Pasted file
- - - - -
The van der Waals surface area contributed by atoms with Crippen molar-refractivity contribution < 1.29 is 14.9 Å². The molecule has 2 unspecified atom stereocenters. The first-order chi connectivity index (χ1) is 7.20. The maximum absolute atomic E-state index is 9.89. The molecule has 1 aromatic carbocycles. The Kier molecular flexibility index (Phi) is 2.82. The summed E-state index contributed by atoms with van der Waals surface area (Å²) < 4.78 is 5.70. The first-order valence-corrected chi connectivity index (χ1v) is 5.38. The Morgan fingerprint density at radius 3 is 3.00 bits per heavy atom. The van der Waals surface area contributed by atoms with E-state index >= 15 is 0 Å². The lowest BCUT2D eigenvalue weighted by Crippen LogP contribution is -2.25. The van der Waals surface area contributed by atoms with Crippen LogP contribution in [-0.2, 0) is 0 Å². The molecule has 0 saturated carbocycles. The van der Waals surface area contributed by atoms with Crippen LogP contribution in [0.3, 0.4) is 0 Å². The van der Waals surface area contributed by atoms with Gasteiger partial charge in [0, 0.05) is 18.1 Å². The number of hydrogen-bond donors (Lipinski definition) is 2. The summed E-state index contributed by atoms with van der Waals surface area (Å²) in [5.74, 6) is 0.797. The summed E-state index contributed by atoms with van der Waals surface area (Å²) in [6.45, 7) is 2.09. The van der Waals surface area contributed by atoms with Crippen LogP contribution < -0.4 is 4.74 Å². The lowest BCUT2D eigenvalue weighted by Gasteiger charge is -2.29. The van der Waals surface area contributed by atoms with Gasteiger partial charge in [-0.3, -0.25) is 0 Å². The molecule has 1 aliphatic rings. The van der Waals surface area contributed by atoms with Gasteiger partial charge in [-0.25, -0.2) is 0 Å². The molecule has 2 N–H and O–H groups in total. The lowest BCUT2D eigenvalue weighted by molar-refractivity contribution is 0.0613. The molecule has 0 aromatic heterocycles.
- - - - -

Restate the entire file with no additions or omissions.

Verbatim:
The van der Waals surface area contributed by atoms with Crippen molar-refractivity contribution < 1.29 is 14.9 Å². The molecule has 2 unspecified atom stereocenters. The first-order chi connectivity index (χ1) is 7.20. The maximum absolute atomic E-state index is 9.89. The molecule has 1 aromatic carbocycles. The Kier molecular flexibility index (Phi) is 2.82. The summed E-state index contributed by atoms with van der Waals surface area (Å²) < 4.78 is 5.70. The first-order valence-corrected chi connectivity index (χ1v) is 5.38. The Morgan fingerprint density at radius 3 is 3.00 bits per heavy atom. The van der Waals surface area contributed by atoms with E-state index >= 15 is 0 Å². The lowest BCUT2D eigenvalue weighted by Crippen LogP contribution is -2.25. The van der Waals surface area contributed by atoms with Crippen LogP contribution in [-0.2, 0) is 0 Å². The molecule has 0 saturated carbocycles. The van der Waals surface area contributed by atoms with Crippen LogP contribution in [0.3, 0.4) is 0 Å². The van der Waals surface area contributed by atoms with Gasteiger partial charge in [0, 0.05) is 18.1 Å². The number of hydrogen-bond donors (Lipinski definition) is 2. The summed E-state index contributed by atoms with van der Waals surface area (Å²) in [5.74, 6) is 0.797. The summed E-state index contributed by atoms with van der Waals surface area (Å²) in [6.45, 7) is 2.09. The van der Waals surface area contributed by atoms with Crippen LogP contribution < -0.4 is 4.74 Å². The lowest BCUT2D eigenvalue weighted by Gasteiger charge is -2.29. The van der Waals surface area contributed by atoms with Gasteiger partial charge in [-0.3, -0.25) is 0 Å². The molecule has 1 aliphatic rings. The van der Waals surface area contributed by atoms with Gasteiger partial charge in [-0.25, -0.2) is 0 Å². The molecule has 2 N–H and O–H groups in total. The lowest BCUT2D eigenvalue weighted by molar-refractivity contribution is 0.0613. The molecule has 0 aromatic heterocycles.